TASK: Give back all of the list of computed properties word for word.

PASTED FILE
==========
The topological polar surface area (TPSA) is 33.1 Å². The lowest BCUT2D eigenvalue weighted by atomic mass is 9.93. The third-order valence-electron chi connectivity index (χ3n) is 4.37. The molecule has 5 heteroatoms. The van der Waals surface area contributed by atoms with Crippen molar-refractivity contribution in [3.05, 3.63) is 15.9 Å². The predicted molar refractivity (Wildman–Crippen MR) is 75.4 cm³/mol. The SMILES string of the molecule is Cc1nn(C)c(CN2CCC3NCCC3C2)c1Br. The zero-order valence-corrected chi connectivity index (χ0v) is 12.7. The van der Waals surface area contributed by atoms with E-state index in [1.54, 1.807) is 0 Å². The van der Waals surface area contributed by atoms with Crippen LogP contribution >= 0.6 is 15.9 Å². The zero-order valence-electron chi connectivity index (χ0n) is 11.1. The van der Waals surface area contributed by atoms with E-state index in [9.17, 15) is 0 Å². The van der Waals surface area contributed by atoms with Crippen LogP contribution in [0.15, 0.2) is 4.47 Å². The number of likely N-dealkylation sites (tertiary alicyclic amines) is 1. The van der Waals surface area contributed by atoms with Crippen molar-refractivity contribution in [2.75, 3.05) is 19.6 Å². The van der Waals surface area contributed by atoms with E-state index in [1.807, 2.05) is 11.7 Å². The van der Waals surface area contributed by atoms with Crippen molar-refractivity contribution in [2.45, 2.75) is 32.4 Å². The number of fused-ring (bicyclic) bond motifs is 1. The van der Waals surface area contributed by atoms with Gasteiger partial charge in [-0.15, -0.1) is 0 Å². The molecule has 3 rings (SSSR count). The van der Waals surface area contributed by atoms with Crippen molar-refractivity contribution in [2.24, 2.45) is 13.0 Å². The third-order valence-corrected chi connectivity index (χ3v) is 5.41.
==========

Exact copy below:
The topological polar surface area (TPSA) is 33.1 Å². The lowest BCUT2D eigenvalue weighted by atomic mass is 9.93. The third-order valence-electron chi connectivity index (χ3n) is 4.37. The molecule has 5 heteroatoms. The van der Waals surface area contributed by atoms with Crippen molar-refractivity contribution in [3.05, 3.63) is 15.9 Å². The predicted molar refractivity (Wildman–Crippen MR) is 75.4 cm³/mol. The SMILES string of the molecule is Cc1nn(C)c(CN2CCC3NCCC3C2)c1Br. The zero-order valence-corrected chi connectivity index (χ0v) is 12.7. The van der Waals surface area contributed by atoms with E-state index in [1.54, 1.807) is 0 Å². The van der Waals surface area contributed by atoms with Crippen LogP contribution >= 0.6 is 15.9 Å². The zero-order valence-electron chi connectivity index (χ0n) is 11.1. The van der Waals surface area contributed by atoms with E-state index in [9.17, 15) is 0 Å². The van der Waals surface area contributed by atoms with Crippen LogP contribution in [0.15, 0.2) is 4.47 Å². The number of likely N-dealkylation sites (tertiary alicyclic amines) is 1. The van der Waals surface area contributed by atoms with Crippen molar-refractivity contribution in [2.75, 3.05) is 19.6 Å². The van der Waals surface area contributed by atoms with E-state index in [1.807, 2.05) is 11.7 Å². The van der Waals surface area contributed by atoms with Crippen molar-refractivity contribution in [2.45, 2.75) is 32.4 Å². The number of fused-ring (bicyclic) bond motifs is 1. The van der Waals surface area contributed by atoms with Gasteiger partial charge in [-0.15, -0.1) is 0 Å². The molecule has 3 rings (SSSR count). The van der Waals surface area contributed by atoms with Crippen molar-refractivity contribution in [2.24, 2.45) is 13.0 Å². The third-order valence-corrected chi connectivity index (χ3v) is 5.41.